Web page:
If the owner or the police try to force them out, Karim and Walker have a volunteer liaison who will handle any communication with law enforcement.
“Housing is a human right,” Walker said. “And today, I’m using that right.”
But neighbors had mixed reactions to Moms 4 Housing taking over a home on their street. One neighbor, who declined to give her name for publication, said her heart breaks for the women and their children. At the same time, the situation worries her.
“My concern is what happens when the owners come through,” she said.
Another neighbor, who also declined to give his name, said he saw the owner of the property showing it to potential tenants just last week. He called the Moms 4 Housing members “trespassers.”
“I resent the fact that I had to save up 25 years for a house,” he said. “Nobody told me I had a right to a house.”
Moms 4 Housing is responding to what members say is a parallel crisis: There’s a proliferation of vacant homes in Oakland, and at the same time, the number of people living in the city’s sprawling tent encampments or in cars and RVs on city streets is exploding. There are 4,366 vacant parcels in Oakland, according to the city. Voters approved a tax on those unused parcels in November, in an effort to encourage owners to move people in to empty dwellings. At the same time, there are 4,071 homeless residents in Oakland — up nearly 50 percent from two years ago, according to the city’s homeless count.
Those empty properties could be better used to house people like Walker and Karim, said the activists on Magnolia Street on Monday.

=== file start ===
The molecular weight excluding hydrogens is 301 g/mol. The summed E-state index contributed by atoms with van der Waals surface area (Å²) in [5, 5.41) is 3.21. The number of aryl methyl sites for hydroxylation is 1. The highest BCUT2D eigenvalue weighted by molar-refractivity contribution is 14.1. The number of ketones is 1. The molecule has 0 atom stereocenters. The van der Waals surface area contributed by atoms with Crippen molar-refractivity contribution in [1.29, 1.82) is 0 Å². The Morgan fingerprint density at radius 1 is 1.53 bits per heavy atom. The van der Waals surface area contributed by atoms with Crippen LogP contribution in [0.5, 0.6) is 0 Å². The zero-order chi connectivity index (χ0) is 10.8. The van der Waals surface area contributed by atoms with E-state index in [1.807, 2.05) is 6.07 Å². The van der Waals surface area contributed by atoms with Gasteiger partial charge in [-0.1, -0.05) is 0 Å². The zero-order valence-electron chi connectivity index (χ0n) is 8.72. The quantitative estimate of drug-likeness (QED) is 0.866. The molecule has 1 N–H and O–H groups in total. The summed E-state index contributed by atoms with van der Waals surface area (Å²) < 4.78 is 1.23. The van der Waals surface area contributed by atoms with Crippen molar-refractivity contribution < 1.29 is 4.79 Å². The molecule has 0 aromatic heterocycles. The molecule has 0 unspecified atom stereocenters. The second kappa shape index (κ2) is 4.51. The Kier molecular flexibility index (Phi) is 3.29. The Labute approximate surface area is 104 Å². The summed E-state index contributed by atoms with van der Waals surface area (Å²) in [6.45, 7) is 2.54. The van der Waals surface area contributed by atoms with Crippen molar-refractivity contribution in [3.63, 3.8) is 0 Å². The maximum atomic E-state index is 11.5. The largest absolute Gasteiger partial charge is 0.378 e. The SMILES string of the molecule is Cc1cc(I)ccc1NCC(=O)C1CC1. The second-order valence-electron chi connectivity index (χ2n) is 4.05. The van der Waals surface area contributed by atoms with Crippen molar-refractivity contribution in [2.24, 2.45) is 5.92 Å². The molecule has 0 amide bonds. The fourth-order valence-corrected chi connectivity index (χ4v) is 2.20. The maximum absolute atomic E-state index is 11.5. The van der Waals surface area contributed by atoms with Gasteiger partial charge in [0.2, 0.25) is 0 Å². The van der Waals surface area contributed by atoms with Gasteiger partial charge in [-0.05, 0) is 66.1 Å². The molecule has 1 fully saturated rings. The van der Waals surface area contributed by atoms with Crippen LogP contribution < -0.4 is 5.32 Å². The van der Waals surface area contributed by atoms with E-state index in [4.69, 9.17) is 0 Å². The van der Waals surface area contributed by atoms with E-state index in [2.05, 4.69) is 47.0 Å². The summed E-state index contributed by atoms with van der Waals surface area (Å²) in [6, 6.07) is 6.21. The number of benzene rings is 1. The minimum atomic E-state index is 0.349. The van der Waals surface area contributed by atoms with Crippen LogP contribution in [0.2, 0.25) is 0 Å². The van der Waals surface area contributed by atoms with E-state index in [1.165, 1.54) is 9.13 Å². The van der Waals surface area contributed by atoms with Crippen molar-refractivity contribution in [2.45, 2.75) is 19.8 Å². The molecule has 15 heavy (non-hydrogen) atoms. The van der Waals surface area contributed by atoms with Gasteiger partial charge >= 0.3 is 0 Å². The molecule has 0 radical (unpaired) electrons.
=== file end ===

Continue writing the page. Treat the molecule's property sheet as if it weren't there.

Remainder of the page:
Walker, who is bringing her two children, ages 1 and 4, to live in the Magnolia Street house, works full-time as a community advocate and does app-based food delivery to earn money on the side. She has a bachelor’s degree in sociology and has been homeless since April, when she says she fled domestic violence in Mississippi and moved back to her hometown of Oakland.
Karim, who is taking classes for a nursing degree at Merritt College while also working three jobs — in logistics, as an administrative assistant and in inventory — hasn’t had a stable home since she lost her Section 8 voucher about five years ago, because she couldn’t find a landlord willing to take it. Those years of homelessness took an immense toll on her, Karim said.
“You need shelter to be sustainable, to go out to work and be productive and take care of your family and your mental state,” she said. “Without that, everything just goes awry. You start to fall apart.”
Karim’s adult son no longer lives with her, but will come to the Magnolia Street house to visit, she said.
The crowd of community members gathered Monday to support Moms 4 Housing included civil rights attorney and 2014 Oakland mayoral candidate Dan Siegel, as well as activist and 2018 Oakland mayoral candidate Cat Brooks. Brooks told the audience how years ago as a single mother of a 4-year-old girl, she bought a house not far from Magnolia Street for $149,000 — and had mortgage payments that were less than the rent she’d previously paid.
“It is an absolute travesty that that is no longer an option for single mothers, single fathers, single parents, for families of four and five — that they cannot afford housing in the city of Oakland,” she said.